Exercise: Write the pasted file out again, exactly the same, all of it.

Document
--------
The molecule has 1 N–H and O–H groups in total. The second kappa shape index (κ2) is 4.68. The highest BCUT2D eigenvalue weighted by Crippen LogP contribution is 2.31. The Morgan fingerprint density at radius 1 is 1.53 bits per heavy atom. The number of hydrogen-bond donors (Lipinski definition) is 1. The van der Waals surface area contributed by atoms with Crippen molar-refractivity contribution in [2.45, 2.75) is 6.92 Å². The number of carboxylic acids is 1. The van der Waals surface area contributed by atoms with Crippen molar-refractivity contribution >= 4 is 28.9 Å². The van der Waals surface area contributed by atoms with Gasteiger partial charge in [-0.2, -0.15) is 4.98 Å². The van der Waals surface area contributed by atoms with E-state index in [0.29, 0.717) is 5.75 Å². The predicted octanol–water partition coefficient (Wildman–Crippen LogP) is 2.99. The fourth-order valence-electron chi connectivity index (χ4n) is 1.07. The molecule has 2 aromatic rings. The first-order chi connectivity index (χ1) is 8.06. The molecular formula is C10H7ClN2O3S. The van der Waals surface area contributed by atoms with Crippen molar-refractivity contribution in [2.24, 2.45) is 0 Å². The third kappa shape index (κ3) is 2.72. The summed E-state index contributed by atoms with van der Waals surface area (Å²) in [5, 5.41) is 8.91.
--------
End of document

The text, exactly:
The molecule has 1 N–H and O–H groups in total. The second kappa shape index (κ2) is 4.68. The highest BCUT2D eigenvalue weighted by Crippen LogP contribution is 2.31. The Morgan fingerprint density at radius 1 is 1.53 bits per heavy atom. The number of hydrogen-bond donors (Lipinski definition) is 1. The van der Waals surface area contributed by atoms with Crippen molar-refractivity contribution in [2.45, 2.75) is 6.92 Å². The number of carboxylic acids is 1. The van der Waals surface area contributed by atoms with Crippen molar-refractivity contribution >= 4 is 28.9 Å². The van der Waals surface area contributed by atoms with Gasteiger partial charge in [-0.2, -0.15) is 4.98 Å². The van der Waals surface area contributed by atoms with E-state index in [0.29, 0.717) is 5.75 Å². The predicted octanol–water partition coefficient (Wildman–Crippen LogP) is 2.99. The fourth-order valence-electron chi connectivity index (χ4n) is 1.07. The molecule has 2 aromatic rings. The first-order chi connectivity index (χ1) is 8.06. The molecular formula is C10H7ClN2O3S. The van der Waals surface area contributed by atoms with Crippen molar-refractivity contribution in [2.24, 2.45) is 0 Å². The third kappa shape index (κ3) is 2.72. The summed E-state index contributed by atoms with van der Waals surface area (Å²) in [5, 5.41) is 8.91.